Industrial production rose as a bounce back in motor vehicle assembly lifted manufacturing output, a hopeful sign for the economy.» Read More
PK Basu, head of Asia research and economics at Maybank Kim Eng, says that the Indian "sluggish" growth trend will remain as domestic demand and investment spending is "exceedingly weak".
Motorola plans to launch a new, made-in-the-U.S. smartphone, CEO Dennis Woodside said on Wednesday, confirming speculation the cellphone maker intends to make a comeback.
Francis Lun, Chief Executive Officer of GEO Securities, tells CNBC's Cash Flow why he's unconcerned about China's latest PMI readings.
CNBC's Rick Santelli has the latest data on the economic health of the manufacturing sector.
It's not just controlling your computer. You can track your marathon training or even just stopping you from slouching Click ahead to see some new wearable gadgets you may be slipping on before you walk out the front door.
Samsung unveils a stripped down version of its flagship Galaxy S4 smartphone, aiming to grab a bigger share in the midtier segment as growth in the high-end market slows.
South Korea's industrial output in April expanded on monthly terms for the first time in four months though the modest rate of expansion suggested that momentum remains subdued.
Will the depreciating yen become a game changer for Japanese automakers that have grappled with a strong currency for several years now? Yes, says Nomura.
After seeing the extensive destruction and loss of life from the Moore, Okla., tornado on Monday, Tornado Alley residents are going into prevention mode, vowing to avoid becoming victims when the next twister strikes.
One trader believes Chinese Prime Minster Li Keqiang's visit to India last week was mostly about trade.
Markets will be hyper-focused on the economy for any sign it is getting strong enough to encourage the Fed to start pulling back the security blanket of quantitative easing.
Orders for long-lasting U.S. manufactured goods rose more than expected, a sign of resilience despite belt-tightening in D.C. and weakness in overseas markets.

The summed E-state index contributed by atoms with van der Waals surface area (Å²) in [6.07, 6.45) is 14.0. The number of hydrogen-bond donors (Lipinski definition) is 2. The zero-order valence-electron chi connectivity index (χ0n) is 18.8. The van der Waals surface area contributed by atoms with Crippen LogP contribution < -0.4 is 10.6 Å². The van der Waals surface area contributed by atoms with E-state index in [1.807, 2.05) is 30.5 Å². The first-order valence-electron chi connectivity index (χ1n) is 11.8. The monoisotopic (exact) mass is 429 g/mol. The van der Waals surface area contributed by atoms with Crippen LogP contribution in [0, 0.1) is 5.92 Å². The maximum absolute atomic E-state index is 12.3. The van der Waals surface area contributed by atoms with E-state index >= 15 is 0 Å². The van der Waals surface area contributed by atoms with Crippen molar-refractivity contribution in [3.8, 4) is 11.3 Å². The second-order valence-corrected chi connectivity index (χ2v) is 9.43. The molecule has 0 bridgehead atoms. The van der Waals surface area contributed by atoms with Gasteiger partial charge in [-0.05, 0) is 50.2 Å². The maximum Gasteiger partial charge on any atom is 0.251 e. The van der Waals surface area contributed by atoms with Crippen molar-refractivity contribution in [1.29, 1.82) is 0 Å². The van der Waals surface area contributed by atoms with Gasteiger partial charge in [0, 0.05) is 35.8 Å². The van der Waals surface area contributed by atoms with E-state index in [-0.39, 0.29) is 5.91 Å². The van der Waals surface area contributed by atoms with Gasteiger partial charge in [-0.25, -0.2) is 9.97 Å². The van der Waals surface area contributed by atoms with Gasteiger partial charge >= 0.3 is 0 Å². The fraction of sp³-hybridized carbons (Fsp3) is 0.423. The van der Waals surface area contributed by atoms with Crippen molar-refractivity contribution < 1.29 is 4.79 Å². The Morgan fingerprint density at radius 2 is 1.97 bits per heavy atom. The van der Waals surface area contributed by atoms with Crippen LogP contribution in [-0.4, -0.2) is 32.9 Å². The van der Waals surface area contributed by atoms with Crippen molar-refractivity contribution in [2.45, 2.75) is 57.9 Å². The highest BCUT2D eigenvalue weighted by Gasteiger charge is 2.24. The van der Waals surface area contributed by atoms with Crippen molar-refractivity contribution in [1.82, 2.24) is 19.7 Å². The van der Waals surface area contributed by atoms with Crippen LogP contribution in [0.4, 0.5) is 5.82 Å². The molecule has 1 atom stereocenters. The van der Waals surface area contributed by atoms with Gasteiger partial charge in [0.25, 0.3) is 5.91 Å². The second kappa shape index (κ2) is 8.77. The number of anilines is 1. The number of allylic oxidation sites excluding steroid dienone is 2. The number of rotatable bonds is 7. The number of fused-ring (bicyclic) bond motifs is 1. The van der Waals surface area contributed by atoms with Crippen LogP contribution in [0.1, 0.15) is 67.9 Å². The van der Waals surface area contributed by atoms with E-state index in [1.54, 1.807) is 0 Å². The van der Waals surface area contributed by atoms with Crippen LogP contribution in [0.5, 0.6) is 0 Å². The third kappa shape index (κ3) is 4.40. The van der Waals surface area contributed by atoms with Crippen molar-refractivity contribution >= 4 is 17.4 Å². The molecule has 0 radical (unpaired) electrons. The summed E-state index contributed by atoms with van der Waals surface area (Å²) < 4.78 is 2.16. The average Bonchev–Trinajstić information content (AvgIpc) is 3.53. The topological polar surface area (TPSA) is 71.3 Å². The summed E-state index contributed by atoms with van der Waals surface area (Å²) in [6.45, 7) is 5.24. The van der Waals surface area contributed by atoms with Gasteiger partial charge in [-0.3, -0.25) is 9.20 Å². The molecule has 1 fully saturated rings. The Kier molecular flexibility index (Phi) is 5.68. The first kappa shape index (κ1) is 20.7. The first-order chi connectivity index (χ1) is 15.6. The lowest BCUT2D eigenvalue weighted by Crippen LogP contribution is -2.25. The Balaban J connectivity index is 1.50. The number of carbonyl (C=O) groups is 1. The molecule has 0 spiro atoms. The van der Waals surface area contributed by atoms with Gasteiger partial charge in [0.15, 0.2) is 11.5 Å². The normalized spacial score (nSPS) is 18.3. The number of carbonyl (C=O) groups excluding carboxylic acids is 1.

Whether by choice or through financial reality, the percentage of American households without a car has doubled over the past two decades—and is now approaching 1 in 10.
China factory data is slowing, and industrial commodities, as well as copper and palladium slid on the news, reports CNBC's Sharon Epperson. Frank McGhee, Integrated Brokerage Services, offers insight on gold.
U.S. manufacturing activity slowed as weak overseas demand and government belt-tightening at home led to the most sluggish growth rate since October.
The unexpected contraction in China's factory activity in May has heightened the risk of a further slowdown in the second quarter, after the economy grew at its slowest pace in three years over January to March, said economists.
Singapore's economy grew unexpectedly in the first quarter of the year but the manufacturing sector remains weak.
Ford said on Thursday it is closing its two Australian auto plants and will cease production in the country in 2016.
The problem for Korea had seemed obvious: the won has climbed by a third against the Japanese currency, in theory allowing Japanese companies to undercut Korean competitors and carry home more yen.
Ford, General Motors and Fiat announced they will cut back on summer shutdowns at factories as they set production goals higher, with the "Fast Money" traders.